Jul 29, 2014
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UPDATED: Kaine Talks Talent at Business Roundtable in Manassas

Former Virginia Gov. Tim Kaine was present for a roundtable discussion Wednesday at City Square Cafe in Old Town Manassas. Kaine is a candidate for U.S. Senate.

UPDATED: Kaine Talks Talent at Business Roundtable in Manassas

Former Virginia Gov. Tim Kaine (D) said building talent is one of the keys to improving many issues in the nation, including growing the economy and solving illegal immigration problems at the state and federal levels.

Kaine, a candidate for U.S. Senate, made his case for focusing on talent during a roundtable discussion at City Square Cafe in Old Town Manassas Wednesday.

The 53-year-old said that when he was born the Commonwealth was 38th in the nation in per capita economy.  Now, depending on how it is measured, Virginia is ranked as high as number seven, Kaine said.

There are many reasons for this, but talent is one of them, he said.

“Nobody has jumped ahead as much as Virginia,” he said. “… I really think what moved us is … we decided to embrace talent.”

Though Virginia has a history of segregation and blocking women from attending certain universities, this generation has decided that Virginia shouldn’t be that kind of state, Kaine told the crowd.

 "I really believe that once we started down that path, that’s what started to move Virginia to be stronger economically,” he said.

When he was governor from 2006 to 2010, companies such as Volkswagen of North America, Northrop Grumman and Computer Sciences Corporation all decided to move their headquarters to Virginia, mainly because of the people and the talent here, he said.

Kaine said that the Commonwealth offers some great economical lessons; the nation's economy would be stronger if some of Virginia's strategies were applied at the federal level. 

Right now, America’s losing the talent war in this world, he said.

“We could fix everything else we want. We could have a balance budget tomorrow, we could have a comprehensive energy policy tomorrow, we can do it all, but if we keep losing the talent war, we’re not going to like what we have,” Kaine said.

He wants to take the lessons Virginia has learned about talent to the U.S. Senate and particularly work on improving the talent of military personnel and veterans.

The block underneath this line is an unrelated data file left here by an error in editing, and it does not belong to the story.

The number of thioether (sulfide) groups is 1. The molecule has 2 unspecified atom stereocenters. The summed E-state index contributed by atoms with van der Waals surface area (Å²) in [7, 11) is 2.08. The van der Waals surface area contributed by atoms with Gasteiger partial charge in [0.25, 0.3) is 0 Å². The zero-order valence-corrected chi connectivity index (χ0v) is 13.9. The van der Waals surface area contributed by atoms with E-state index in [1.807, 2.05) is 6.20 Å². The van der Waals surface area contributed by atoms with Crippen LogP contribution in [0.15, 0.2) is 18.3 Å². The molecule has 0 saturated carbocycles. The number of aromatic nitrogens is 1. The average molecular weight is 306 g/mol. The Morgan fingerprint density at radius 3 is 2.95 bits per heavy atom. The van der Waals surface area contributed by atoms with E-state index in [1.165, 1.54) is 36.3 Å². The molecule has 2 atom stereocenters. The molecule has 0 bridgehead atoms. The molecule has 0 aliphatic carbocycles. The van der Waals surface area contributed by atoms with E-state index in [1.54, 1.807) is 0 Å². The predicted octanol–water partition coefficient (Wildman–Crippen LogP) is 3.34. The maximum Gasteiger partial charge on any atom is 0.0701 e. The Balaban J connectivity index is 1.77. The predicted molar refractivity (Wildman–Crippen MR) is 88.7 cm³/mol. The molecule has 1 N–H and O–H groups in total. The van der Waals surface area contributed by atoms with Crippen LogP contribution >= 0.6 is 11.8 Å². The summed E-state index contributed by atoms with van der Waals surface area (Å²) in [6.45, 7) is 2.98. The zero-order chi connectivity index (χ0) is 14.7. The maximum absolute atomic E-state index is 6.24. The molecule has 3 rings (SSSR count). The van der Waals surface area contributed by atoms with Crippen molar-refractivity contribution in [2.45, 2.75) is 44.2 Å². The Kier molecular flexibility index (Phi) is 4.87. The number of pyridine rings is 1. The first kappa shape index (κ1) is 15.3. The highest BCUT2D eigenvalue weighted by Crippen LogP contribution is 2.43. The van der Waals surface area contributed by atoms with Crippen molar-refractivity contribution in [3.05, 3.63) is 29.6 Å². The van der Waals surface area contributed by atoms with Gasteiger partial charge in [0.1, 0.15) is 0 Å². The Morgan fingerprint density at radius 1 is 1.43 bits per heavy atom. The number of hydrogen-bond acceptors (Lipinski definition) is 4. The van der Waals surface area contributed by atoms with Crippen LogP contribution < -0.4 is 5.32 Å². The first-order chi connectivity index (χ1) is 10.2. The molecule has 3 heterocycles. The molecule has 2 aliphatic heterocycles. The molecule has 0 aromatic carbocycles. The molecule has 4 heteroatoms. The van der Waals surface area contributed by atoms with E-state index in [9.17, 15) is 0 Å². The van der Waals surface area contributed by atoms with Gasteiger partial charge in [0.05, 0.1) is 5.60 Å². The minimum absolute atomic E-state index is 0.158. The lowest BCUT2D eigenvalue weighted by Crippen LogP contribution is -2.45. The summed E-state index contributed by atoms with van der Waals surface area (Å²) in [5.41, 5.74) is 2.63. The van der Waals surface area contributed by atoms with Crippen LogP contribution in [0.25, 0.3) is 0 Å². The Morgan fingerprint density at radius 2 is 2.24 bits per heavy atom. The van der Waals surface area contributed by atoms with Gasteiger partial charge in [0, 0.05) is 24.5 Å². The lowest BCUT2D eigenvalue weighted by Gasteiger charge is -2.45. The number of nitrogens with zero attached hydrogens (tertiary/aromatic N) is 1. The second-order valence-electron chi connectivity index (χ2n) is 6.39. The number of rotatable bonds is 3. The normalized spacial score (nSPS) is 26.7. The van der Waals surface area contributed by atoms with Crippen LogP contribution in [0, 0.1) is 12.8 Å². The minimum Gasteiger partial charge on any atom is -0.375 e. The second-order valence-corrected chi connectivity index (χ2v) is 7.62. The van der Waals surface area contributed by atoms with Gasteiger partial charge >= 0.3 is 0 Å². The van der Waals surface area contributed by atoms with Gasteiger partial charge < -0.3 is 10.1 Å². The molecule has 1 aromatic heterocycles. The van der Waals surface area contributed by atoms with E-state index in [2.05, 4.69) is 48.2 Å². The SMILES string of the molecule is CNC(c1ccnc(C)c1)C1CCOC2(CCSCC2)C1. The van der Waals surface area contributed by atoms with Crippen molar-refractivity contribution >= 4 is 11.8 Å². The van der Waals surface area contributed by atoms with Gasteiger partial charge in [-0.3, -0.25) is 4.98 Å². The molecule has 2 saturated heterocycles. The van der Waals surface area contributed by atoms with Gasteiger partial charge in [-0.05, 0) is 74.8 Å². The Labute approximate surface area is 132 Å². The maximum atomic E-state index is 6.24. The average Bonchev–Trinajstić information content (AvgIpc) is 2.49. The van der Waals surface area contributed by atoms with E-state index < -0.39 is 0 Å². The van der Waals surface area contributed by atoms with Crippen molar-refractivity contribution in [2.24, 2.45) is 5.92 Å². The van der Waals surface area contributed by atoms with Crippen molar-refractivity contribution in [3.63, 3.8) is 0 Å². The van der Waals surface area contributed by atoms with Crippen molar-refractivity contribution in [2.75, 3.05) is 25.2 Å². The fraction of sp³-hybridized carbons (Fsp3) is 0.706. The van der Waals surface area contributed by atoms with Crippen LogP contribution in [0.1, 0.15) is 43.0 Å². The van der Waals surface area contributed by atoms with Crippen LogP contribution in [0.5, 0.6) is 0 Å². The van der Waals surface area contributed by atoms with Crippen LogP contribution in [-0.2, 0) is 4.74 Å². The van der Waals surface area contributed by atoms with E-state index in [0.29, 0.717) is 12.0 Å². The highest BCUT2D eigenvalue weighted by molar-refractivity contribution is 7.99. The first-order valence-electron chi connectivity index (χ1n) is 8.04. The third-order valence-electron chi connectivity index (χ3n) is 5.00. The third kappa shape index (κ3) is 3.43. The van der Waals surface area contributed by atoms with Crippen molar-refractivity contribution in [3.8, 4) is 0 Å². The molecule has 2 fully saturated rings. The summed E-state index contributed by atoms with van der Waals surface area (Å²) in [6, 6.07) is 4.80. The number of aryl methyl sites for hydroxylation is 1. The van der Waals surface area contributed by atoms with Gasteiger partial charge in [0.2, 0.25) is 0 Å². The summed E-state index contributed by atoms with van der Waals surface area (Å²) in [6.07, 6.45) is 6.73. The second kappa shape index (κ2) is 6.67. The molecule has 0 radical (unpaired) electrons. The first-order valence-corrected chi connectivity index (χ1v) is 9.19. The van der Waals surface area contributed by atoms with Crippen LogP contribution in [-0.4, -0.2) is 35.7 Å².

“We need to make sure we improve, equip and train that group of talent,” Kaine added.

Other than talent, there are other things that can be done to improve the nation’s economy.

For one, the tax code is too complex and there are things that can be done to simplify it, he said.

Jan Alten, owner of Opera House Gourmet in Old Town Manassas, told Kaine a 10 percent tax on items purchased on the Internet would generate money for many things.

She said one of her customers purchased the same china she sells in her store for 10 percent over cost, no sales tax and free shipping.

“I can’t operate on a 10 percent profit. If I had my business run out of my garage in my pajamas with me as the sole employee, then maybe I could,” she said. “But I think that a fair Internet tax … everything that you buy on the Internet is a 10 percent (tax) … that’s a way to get a lot of money because the Internet is a huge factor.”

Kaine also briefly discussed the federal gas tax and how it relates to transportation.

Transportation financing relies solely on the gas tax, but Kaine said raising the gas tax probably isn’t the way to create more funding for transportation.

People like him are driving more fuel-efficient vehicles, which means less gas tax money, even as the price of pavement and steel for roadways and bridges  continues to rise, Kaine said.

There is a federal Surface Transportation Act that funds transportation and Congress members keep saying it needs to be reauthorized, Kaine said.  But so far, Congress has been doing,“patch job after patch job,” Kaine said.

Patch jobs make it difficult to plan effectively, Kaine added.

“We need to go in and have discussion about the infrastructure needs of the country and then have that painful discussion about how we are going to finance it,” he said. A lot can be done in the area of public-private partnerships but there’s still that need for public money, Kaine added.

Kaine also discussed issues pertinent to small businesses after Manassas City Council candidate Patricia Richie-Folks asked him about his vision for such businesses and about federal resources that would help promote new entrepreneurs.

Virginia spends billions of dollars contracting with business, he said. Contracting revenues with small businesses or businesses owned by minorities and women increased by a factor of three during his four-year tenure as governor, Kaine said.

He knows the state procurement system well, but he doesn’t know the federal procurement system, and so he wants to learn it and make sure small businesses have appropriate opportunities to get federal contracts, Kaine said.

He also wants to make sure policies are friendly to small businesses, he added.

Kaine also told Prince William County Chamber of Commerce CEO and President Rob Clapper that he would be interested in returning to the county to particapte in debate with others in the race for the U.S. Senate seat.

Former (R) and (R) of Prince William County, Manassas and Manassas Park are the other contenders for the seat.

 

 

 

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